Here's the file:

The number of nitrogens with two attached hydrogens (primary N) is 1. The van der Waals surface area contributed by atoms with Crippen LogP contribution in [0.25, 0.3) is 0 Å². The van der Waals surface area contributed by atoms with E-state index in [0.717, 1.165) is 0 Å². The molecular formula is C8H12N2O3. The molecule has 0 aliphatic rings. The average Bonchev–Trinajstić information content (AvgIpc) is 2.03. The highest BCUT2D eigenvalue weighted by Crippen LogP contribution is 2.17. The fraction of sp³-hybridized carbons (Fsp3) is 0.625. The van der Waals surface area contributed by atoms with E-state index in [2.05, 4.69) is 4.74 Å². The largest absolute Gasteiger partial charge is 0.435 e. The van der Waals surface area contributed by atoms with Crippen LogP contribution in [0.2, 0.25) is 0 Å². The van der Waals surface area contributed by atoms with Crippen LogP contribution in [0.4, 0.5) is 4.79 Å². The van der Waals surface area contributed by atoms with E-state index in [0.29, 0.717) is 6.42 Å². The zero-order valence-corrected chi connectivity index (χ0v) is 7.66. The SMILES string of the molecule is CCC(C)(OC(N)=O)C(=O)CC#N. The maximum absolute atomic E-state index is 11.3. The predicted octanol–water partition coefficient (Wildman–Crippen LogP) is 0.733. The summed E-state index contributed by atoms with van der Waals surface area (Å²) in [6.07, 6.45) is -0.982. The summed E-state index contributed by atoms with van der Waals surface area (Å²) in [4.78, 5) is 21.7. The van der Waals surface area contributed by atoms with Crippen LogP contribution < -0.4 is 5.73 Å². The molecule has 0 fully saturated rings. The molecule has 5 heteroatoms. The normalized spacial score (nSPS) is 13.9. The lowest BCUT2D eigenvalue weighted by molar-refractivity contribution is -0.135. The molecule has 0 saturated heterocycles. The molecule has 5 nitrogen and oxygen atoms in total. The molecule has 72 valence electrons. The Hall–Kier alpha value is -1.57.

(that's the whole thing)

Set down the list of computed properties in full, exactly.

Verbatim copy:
The number of nitrogens with two attached hydrogens (primary N) is 1. The van der Waals surface area contributed by atoms with Crippen LogP contribution in [0.25, 0.3) is 0 Å². The van der Waals surface area contributed by atoms with E-state index in [0.717, 1.165) is 0 Å². The molecular formula is C8H12N2O3. The molecule has 0 aliphatic rings. The average Bonchev–Trinajstić information content (AvgIpc) is 2.03. The highest BCUT2D eigenvalue weighted by Crippen LogP contribution is 2.17. The fraction of sp³-hybridized carbons (Fsp3) is 0.625. The van der Waals surface area contributed by atoms with E-state index in [2.05, 4.69) is 4.74 Å². The largest absolute Gasteiger partial charge is 0.435 e. The van der Waals surface area contributed by atoms with Crippen LogP contribution in [0.2, 0.25) is 0 Å². The van der Waals surface area contributed by atoms with Crippen LogP contribution in [0.4, 0.5) is 4.79 Å². The van der Waals surface area contributed by atoms with E-state index in [0.29, 0.717) is 6.42 Å². The zero-order valence-corrected chi connectivity index (χ0v) is 7.66. The SMILES string of the molecule is CCC(C)(OC(N)=O)C(=O)CC#N. The maximum absolute atomic E-state index is 11.3. The predicted octanol–water partition coefficient (Wildman–Crippen LogP) is 0.733. The summed E-state index contributed by atoms with van der Waals surface area (Å²) in [6.07, 6.45) is -0.982. The summed E-state index contributed by atoms with van der Waals surface area (Å²) in [4.78, 5) is 21.7. The van der Waals surface area contributed by atoms with Crippen LogP contribution < -0.4 is 5.73 Å². The molecule has 0 fully saturated rings. The molecule has 5 heteroatoms. The normalized spacial score (nSPS) is 13.9. The lowest BCUT2D eigenvalue weighted by molar-refractivity contribution is -0.135. The molecule has 0 saturated heterocycles. The molecule has 5 nitrogen and oxygen atoms in total. The molecule has 72 valence electrons. The Hall–Kier alpha value is -1.57.